Sunday, December 2, 2007

Post # 51 - In Celebration of Quiet Leadership

Today I am quietly celebrating two events.

First, I am celebrating the first 50 posts to and I have to say that the exhilaration I get from learning, sharing, and building community around Quiet Leadership is stronger than ever. A most sincere thank you goes to the community of readers who continue to participant in this journey.

Secondly, I am celebrating the growing recognition of the Quiet Leadership style. In my inaugural post last May I stated my mission.
As I look around me, I see that the most challenging business problems are solved by teams led by one or more quiet, thoughtful leaders. I am not alone in this discovery. There is a growing body of work touting the notion of quiet leaders and heralding their work and achievement.
I am writing this blog to start conversation and sustain study about quiet leadership. I want the conversation to include a community of leaders who share the notion that being a leader is not about heroic speeches, “follow me” pep talks, or fist pumping tirades.

I am celebrating the growing recognition of Quiet Leadership as a leadership style that works and is celebrated. Here are a couple of my recent discoveries:

Yvonne Russell - Leadership Basics & the Quiet Leadership Style on the Small Biz Mentor Blog. - The Quiet Leader

Finally I'd like to draw a quotation from the book, A Life In Leadership: From D-Day to Ground Zero by John C. Whitehead. In the autobiography, Whitehead, whose leadership experience includes the military, finance (Chairman, Goldman Sachs), and government (Deputy Secretary of State) describes his leadership preference.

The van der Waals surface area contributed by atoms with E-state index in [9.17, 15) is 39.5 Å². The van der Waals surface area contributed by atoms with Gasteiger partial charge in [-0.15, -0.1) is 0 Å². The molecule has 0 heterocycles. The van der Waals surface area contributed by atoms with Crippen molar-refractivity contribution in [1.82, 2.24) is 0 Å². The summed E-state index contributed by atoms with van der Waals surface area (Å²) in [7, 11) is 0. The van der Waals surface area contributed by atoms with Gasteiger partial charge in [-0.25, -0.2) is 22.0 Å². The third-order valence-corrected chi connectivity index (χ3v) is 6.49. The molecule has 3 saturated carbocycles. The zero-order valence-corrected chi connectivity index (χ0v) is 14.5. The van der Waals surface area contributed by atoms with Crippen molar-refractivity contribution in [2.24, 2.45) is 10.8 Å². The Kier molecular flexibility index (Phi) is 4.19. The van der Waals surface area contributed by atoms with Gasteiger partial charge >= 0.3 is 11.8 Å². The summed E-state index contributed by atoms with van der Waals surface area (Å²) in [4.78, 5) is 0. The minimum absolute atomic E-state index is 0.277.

The classic image of an American leader is someone like Teddy Roosevelt, leading his men up San Juan Hill in a a hail of bullets. General Douglas MacArthur, Lee Iacocca, Bear Bryant, and Bobby Knight are all in the mold-brash, charismatic, compelling, and seemingly fearless. That has never been my style, though. I've always believed in the virtue of what I call quiet leadership. My models are people like President Dwight Eisenhower, General George Marshall, David Rockefeller, Kofi Annan, and Mother Teresa. They are not the swashbuckling heroes of the Hollywood variety. Instead, they are quiet, patient, thoughtful people who rarely let their passions rule them. Their inspiration is calmer, almost spiritual in nature, as they are guided by high ideals. They are not thundering orators, nor dashing figures, but they can be remarkably persuasive all of same by appealing to the better side of a person. I think society can use more people like that; such people usually accomplish more than the loud, flamboyant types.

Hear, hear. Beautifully stated.

Thanks for reading. Please lead quietly.

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